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Saturday, Oct 25, 2014
Food & Dining

Kids in the kitchen: You must be this tall to ride the TV chef trend

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They’ve come for our children now.

Fresh out of celebrity chefs — or at least what barely passes for one these days — television has discovered a new pool of underage talent to exploit for our culinary voyeurism.

Over on Food Network, Rachael Ray and Guy Fieri pitted apron-wearing middle-schoolers against each other on this summer’s “Rachael vs. Guy: Kids Cook-Off.”

This was the junior version of the same tired concept in which adult quasi-pseudo-I-guess-they’re-still-famous celebrities such as Cheech Marin, Taylor Dayne and Joey Fatone battled to see who could get more screen time to revive their flagging careers.

With Rachael and Guy as mentors, as the network describes the show, “eight adorable kids square off” and cook in a series of challenges “that would stump most adults.” The grand prize was guaranteed, they said, to “kick-start the career of one talented kid chef.”

First of all, no one under 30 knows what kick-starting is. Kids push buttons today. It’s not their fault. We built a world that can be operated with a thumb.

Second, no. Just ... no. A person too young to drive should not have a “career,” in cooking or otherwise. [See: Bieber, Justin] And I don’t want to deal with the guilt of sitting on my couch while kids run around a kitchen with knives and open flame.

Joining in for the TV ’tween fun, Fox has retooled its “Master Chef” franchise with Gordon Ramsay, Joe Bastianich, Graham Elliot and contestants ages 8 to 13.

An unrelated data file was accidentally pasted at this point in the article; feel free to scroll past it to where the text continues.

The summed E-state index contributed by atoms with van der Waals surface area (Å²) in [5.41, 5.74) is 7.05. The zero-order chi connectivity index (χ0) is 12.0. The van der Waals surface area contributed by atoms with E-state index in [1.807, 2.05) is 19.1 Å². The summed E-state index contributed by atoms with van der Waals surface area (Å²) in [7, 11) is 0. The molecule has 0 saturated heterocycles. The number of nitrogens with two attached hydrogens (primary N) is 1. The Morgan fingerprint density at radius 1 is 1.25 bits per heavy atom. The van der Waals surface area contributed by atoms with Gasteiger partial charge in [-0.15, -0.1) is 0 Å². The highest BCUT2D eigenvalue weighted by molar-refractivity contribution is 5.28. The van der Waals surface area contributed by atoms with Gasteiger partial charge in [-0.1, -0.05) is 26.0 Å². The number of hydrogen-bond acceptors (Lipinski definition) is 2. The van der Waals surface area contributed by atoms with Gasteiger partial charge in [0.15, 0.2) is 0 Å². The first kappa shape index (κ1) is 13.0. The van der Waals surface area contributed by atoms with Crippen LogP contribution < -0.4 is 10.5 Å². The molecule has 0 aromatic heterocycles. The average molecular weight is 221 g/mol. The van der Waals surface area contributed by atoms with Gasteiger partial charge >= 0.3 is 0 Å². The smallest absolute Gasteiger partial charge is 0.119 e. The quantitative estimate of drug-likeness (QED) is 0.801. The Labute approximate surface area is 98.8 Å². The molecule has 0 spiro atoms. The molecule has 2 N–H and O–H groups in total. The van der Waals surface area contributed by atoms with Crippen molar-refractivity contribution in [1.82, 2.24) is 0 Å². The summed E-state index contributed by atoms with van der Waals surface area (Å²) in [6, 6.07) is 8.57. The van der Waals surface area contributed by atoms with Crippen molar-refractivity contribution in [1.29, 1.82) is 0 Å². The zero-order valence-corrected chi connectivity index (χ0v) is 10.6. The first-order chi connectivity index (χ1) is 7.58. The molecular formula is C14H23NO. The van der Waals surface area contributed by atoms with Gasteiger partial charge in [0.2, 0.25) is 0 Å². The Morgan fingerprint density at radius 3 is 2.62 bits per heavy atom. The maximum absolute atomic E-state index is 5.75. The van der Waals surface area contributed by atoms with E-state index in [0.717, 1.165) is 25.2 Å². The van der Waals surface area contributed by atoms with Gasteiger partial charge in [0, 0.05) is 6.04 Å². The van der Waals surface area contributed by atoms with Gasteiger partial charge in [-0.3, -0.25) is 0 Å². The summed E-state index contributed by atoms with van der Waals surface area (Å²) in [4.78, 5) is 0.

Get the joke? Gordon is a meanie and Joe is a scowler and kids are crybabies.

LET’S SEE WHAT WILL HAPPEN!!!

Ha. Ha. Ugh.

Here’s what I know: Kids can be great home cooks when taught properly. Their imaginations produce delicious surprises when they combine ingredients in playful ways. My son’s interest in food led us to enroll him as a middle-schooler in the Young Chefs Academy. Soon, he was making baklava. It was fun and great eating in my house until he discovered girls. Then the baklava suddenly stopped.

I also know that right around 1995, parents started using Food Network as a visual pacifier. It was safe, relatively nonviolent and, in some cases, informative and instructive. Sure, those parents were still ordering Domino’s Pizza for dinner, but their hearts were in the right place.

Just like there are kids who have no idea what a typewriter is — or a newspaper, for that matter — there are many who have never known a time when chefs weren’t celebrities. In their minds, it’s no big deal for a spiky-haired food dude to own a Maserati.

So maybe I’m way off base. Maybe I didn’t push my boy enough. Maybe I should have barricaded him in his room with posters of Paul Bocuse and James Beard, forced him to read nothing but M.K. Fisher and Auguste Escoffier, and taught him to cook goat heart terrines while wearing a blindfold. Maybe if I had filled his head with Lyonnaise potatoes instead of “The Lion King,” he’d be on the verge of a TV career.

If I had, he’d be just the right age for such shows as shows:

“The Sriracha Kid.” A skinny Italian boy from the Bronx and his patient Okinawan mentor dodge high school bullies during their search for the best soba noodles.

Or...

“Ariane Bourdain: No Crustaceans.” The daughter of famous TV bad-boy chef Anthony Bourdain tours the world with and discovers new food allergies. Adrien Ripert, son of chef Eric Ripert, is a frequent guest.

Or maybe...

“Cafeteria: Unlunchable.” A Danny Bonaduce child-lookalike drinking performance-enhancing juice boxes goes from school to school trying to find one student who has ever taken more than two bites of Michelle Obama’s healthy school pizza.

Nah. No one would ever watch that. That’s too much to swallow, even for a kid.

jhouck@tampatrib.com

(813) 957-5191

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